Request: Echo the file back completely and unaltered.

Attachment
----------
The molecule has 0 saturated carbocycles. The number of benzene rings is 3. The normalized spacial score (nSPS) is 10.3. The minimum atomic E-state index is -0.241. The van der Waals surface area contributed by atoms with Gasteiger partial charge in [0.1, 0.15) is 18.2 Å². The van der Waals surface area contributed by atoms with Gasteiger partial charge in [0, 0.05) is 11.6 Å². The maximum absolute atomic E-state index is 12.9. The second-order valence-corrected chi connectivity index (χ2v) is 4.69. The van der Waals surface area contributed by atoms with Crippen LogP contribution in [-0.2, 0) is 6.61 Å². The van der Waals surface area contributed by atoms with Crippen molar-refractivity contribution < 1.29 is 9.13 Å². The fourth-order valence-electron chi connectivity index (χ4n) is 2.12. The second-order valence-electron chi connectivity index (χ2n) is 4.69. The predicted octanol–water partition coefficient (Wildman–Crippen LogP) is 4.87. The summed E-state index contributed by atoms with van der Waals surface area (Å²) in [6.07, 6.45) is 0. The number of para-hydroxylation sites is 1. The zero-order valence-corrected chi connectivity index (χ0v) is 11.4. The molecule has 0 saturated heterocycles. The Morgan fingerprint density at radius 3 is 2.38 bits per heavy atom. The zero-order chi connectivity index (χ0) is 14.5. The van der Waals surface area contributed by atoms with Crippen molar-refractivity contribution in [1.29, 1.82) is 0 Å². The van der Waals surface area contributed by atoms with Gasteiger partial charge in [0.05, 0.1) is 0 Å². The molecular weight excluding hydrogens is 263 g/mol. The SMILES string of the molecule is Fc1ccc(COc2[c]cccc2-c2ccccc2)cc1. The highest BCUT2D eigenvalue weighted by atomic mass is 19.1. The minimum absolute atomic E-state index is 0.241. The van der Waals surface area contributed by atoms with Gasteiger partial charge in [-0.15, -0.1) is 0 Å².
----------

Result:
The molecule has 0 saturated carbocycles. The number of benzene rings is 3. The normalized spacial score (nSPS) is 10.3. The minimum atomic E-state index is -0.241. The van der Waals surface area contributed by atoms with Gasteiger partial charge in [0.1, 0.15) is 18.2 Å². The van der Waals surface area contributed by atoms with Gasteiger partial charge in [0, 0.05) is 11.6 Å². The maximum absolute atomic E-state index is 12.9. The second-order valence-corrected chi connectivity index (χ2v) is 4.69. The van der Waals surface area contributed by atoms with Crippen LogP contribution in [-0.2, 0) is 6.61 Å². The van der Waals surface area contributed by atoms with Crippen molar-refractivity contribution < 1.29 is 9.13 Å². The fourth-order valence-electron chi connectivity index (χ4n) is 2.12. The second-order valence-electron chi connectivity index (χ2n) is 4.69. The predicted octanol–water partition coefficient (Wildman–Crippen LogP) is 4.87. The summed E-state index contributed by atoms with van der Waals surface area (Å²) in [6.07, 6.45) is 0. The number of para-hydroxylation sites is 1. The zero-order valence-corrected chi connectivity index (χ0v) is 11.4. The molecule has 0 saturated heterocycles. The Morgan fingerprint density at radius 3 is 2.38 bits per heavy atom. The zero-order chi connectivity index (χ0) is 14.5. The van der Waals surface area contributed by atoms with Crippen molar-refractivity contribution in [1.29, 1.82) is 0 Å². The van der Waals surface area contributed by atoms with Gasteiger partial charge in [0.05, 0.1) is 0 Å². The molecular weight excluding hydrogens is 263 g/mol. The SMILES string of the molecule is Fc1ccc(COc2[c]cccc2-c2ccccc2)cc1. The highest BCUT2D eigenvalue weighted by atomic mass is 19.1. The minimum absolute atomic E-state index is 0.241. The van der Waals surface area contributed by atoms with Gasteiger partial charge in [-0.15, -0.1) is 0 Å².